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Magnetic Solid Lipid Nanoparticles as a Multifunctional Platform against Glioblastoma Multiforme

Periodic Reporting for period 4 - SLaMM (Magnetic Solid Lipid Nanoparticles as a Multifunctional Platform against Glioblastoma Multiforme)

Reporting period: 2021-09-01 to 2022-12-31

Central nervous system (CNS) tumors are an important cause of morbidity and mortality worldwide. Among them, glioblastoma multiforme (GBM) is the most aggressive and lethal, characterized by extensive infiltration into the brain parenchyma. Under the standard treatment protocols, GBM patients can expect a median survival of 14.6 months, while less than 5% of patients live longer than 5 years. This poor prognosis is due to several factors, including the highly aggressive and infiltrative nature of GBM, resulting into incomplete resection, and the limited delivery of therapeutics across the blood-brain-barrier (BBB).
The ERC SLaMM project aimed at addressing these therapeutic challenges by proposing a nanotechnology-based approach focused on the selective uptake of drug-loaded multifunctional magnetic lipid nanovectors. A synergic attack against GBM has been proposed, consisting of a pharmaceutical treatment owing to the chemotherapy drug delivered by the nanovectors, and of a physical treatment originating from the hyperthermia, achieved thanks to the stimulation of the magnetic nanoparticles with an appropriate alternating magnetic field.
At the end of the project, the demonstrated effectiveness of the proposed platform to support tumor regression both in vitro and in vivo envisions a huge impact on future human healthcare.
The performed work can be summarized in the development of innovative platforms for in vitro testing, the preparation and characterization of lipid-based magnetic nanovectors, and the assessment of their functionality both in vitro and in vivo.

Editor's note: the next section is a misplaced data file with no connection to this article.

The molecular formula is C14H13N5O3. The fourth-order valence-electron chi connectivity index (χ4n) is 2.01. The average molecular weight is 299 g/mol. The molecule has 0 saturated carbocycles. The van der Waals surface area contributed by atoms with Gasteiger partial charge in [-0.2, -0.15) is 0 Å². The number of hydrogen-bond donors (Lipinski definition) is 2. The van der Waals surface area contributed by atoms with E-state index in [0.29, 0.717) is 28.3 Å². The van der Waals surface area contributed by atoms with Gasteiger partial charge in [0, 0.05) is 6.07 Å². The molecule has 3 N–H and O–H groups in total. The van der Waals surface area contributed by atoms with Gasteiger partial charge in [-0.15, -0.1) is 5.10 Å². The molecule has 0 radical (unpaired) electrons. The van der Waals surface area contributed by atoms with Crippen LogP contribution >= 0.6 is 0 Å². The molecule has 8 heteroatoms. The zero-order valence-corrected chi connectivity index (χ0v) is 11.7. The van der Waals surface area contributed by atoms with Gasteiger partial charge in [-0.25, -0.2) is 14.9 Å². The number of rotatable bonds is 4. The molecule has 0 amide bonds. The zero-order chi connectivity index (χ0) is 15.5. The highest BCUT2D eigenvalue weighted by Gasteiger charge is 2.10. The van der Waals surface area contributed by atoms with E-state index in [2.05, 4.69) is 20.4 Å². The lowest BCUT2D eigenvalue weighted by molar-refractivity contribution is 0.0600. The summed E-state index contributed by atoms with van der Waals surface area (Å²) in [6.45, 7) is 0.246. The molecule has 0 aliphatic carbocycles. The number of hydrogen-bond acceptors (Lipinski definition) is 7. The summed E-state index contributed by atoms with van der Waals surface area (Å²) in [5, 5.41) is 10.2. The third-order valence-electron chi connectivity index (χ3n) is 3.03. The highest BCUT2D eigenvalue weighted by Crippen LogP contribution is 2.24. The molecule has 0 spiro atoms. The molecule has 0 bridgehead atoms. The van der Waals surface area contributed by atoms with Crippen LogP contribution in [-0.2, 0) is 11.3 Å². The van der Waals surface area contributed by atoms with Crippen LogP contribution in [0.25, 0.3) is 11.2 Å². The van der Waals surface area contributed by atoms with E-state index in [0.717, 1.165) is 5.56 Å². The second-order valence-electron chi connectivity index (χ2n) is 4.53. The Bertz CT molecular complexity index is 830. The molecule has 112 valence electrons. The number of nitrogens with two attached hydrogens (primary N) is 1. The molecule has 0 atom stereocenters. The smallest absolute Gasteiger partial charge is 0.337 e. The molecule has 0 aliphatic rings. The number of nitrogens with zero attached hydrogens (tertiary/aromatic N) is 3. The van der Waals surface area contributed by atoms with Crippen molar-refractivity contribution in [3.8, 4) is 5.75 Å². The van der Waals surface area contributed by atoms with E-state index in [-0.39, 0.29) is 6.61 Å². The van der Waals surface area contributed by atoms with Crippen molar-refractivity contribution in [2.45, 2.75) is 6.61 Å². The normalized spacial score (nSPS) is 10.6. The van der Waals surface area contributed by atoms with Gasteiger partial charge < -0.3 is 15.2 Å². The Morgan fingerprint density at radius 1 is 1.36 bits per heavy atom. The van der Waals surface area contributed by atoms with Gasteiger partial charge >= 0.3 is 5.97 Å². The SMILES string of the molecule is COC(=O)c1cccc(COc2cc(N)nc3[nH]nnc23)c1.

Different in vitro BBB models have been set-up and characterized: among them, a real-scale biohybrid model representing the first example in the literature of a biomimetic BBB system, with a design inspired from the brain microcapillaries at real scale.
Concerning the nanovectors, different prototypes have been developed, characterized, and in vitro tested.
In the first example, the chemotherapy drug nutlin-3a and superparamagnetic nanoparticles were encapsulated in solid lipid nanoparticles, and the obtained hybrid nanovectors characterized by analyzing both their physicochemical properties and their biological effects on U87-MG glioblastoma cells. In particular, they showed the ability to cross an in vitro BBB system upon magnetic targeting, and a superior pro-apoptotic activity with respect to the free drug.
The second approach proposed the fabrication of biomimetic nanostructured lipid carriers with a good loading capacity and a sustained release profile of the chemotherapeutic drug temozolomide. The fabricated nanovectors demonstrated an enhanced release after exposure to an alternating magnetic field, and a complete release of the encapsulated drug after the synergic effect of low pH, increased concentration of hydrogen peroxide, and increased temperature. The nanovectors have been moreover fully tested on a multi-cellular complex model resembling the BBB and the tumor microenvironment, highlighting anti-proliferative and pro-apoptotic effects on GBM 3D spheroids. A systematic study of transcytosis and endocytosis mechanisms has been moreover performed with multiple complimentary investigations, besides a detailed description of local temperature increments following hyperthermia. Proteomics allowed elucidating the mechanisms of action of chemotherapy and hyperthermia; the latter, in particular, was demonstrated to be particularly effective at lysosomal level, by destabilizing the lysosomal membrane and inducing cytotoxic effects upon release in the cytoplasm of the lysosomal content. Eventually, an in-depth investigation of protein corona conformation during the BBB passage has been carried out through super-resolution microscopy and proteomics.